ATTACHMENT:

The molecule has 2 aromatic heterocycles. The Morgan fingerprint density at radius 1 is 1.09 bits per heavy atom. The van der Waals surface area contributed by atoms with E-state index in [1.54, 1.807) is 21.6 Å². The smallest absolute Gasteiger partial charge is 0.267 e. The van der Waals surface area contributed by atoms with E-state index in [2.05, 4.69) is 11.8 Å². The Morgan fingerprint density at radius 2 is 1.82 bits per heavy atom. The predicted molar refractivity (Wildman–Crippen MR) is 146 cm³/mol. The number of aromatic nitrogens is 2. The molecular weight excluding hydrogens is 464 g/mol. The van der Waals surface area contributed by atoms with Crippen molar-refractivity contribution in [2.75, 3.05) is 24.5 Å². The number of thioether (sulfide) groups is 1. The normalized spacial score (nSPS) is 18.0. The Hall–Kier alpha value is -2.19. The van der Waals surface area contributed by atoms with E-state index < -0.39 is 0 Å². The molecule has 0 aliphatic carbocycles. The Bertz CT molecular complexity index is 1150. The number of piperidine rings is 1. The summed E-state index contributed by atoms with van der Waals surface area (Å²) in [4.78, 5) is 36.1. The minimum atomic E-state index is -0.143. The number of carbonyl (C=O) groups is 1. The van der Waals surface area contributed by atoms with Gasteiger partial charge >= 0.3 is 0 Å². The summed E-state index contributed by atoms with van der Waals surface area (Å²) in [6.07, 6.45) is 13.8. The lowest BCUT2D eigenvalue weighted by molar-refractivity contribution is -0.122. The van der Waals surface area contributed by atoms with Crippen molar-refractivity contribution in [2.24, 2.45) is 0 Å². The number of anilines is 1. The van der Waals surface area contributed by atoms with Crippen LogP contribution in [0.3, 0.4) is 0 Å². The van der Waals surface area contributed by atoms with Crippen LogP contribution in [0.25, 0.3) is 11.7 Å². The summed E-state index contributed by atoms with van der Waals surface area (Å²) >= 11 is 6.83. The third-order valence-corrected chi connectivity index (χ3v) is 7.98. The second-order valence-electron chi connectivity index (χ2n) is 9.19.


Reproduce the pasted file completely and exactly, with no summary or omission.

The molecule has 2 aromatic heterocycles. The Morgan fingerprint density at radius 1 is 1.09 bits per heavy atom. The van der Waals surface area contributed by atoms with E-state index in [1.54, 1.807) is 21.6 Å². The smallest absolute Gasteiger partial charge is 0.267 e. The van der Waals surface area contributed by atoms with E-state index in [2.05, 4.69) is 11.8 Å². The Morgan fingerprint density at radius 2 is 1.82 bits per heavy atom. The predicted molar refractivity (Wildman–Crippen MR) is 146 cm³/mol. The number of aromatic nitrogens is 2. The molecular weight excluding hydrogens is 464 g/mol. The van der Waals surface area contributed by atoms with Crippen molar-refractivity contribution in [2.75, 3.05) is 24.5 Å². The number of thioether (sulfide) groups is 1. The normalized spacial score (nSPS) is 18.0. The Hall–Kier alpha value is -2.19. The van der Waals surface area contributed by atoms with E-state index < -0.39 is 0 Å². The molecule has 0 aliphatic carbocycles. The Bertz CT molecular complexity index is 1150. The number of piperidine rings is 1. The summed E-state index contributed by atoms with van der Waals surface area (Å²) in [4.78, 5) is 36.1. The minimum atomic E-state index is -0.143. The number of carbonyl (C=O) groups is 1. The van der Waals surface area contributed by atoms with Gasteiger partial charge >= 0.3 is 0 Å². The summed E-state index contributed by atoms with van der Waals surface area (Å²) in [6.07, 6.45) is 13.8. The lowest BCUT2D eigenvalue weighted by molar-refractivity contribution is -0.122. The van der Waals surface area contributed by atoms with Crippen molar-refractivity contribution in [2.24, 2.45) is 0 Å². The number of anilines is 1. The van der Waals surface area contributed by atoms with Crippen LogP contribution in [0.3, 0.4) is 0 Å². The van der Waals surface area contributed by atoms with Crippen LogP contribution in [0.25, 0.3) is 11.7 Å². The summed E-state index contributed by atoms with van der Waals surface area (Å²) >= 11 is 6.83. The third-order valence-corrected chi connectivity index (χ3v) is 7.98. The second-order valence-electron chi connectivity index (χ2n) is 9.19.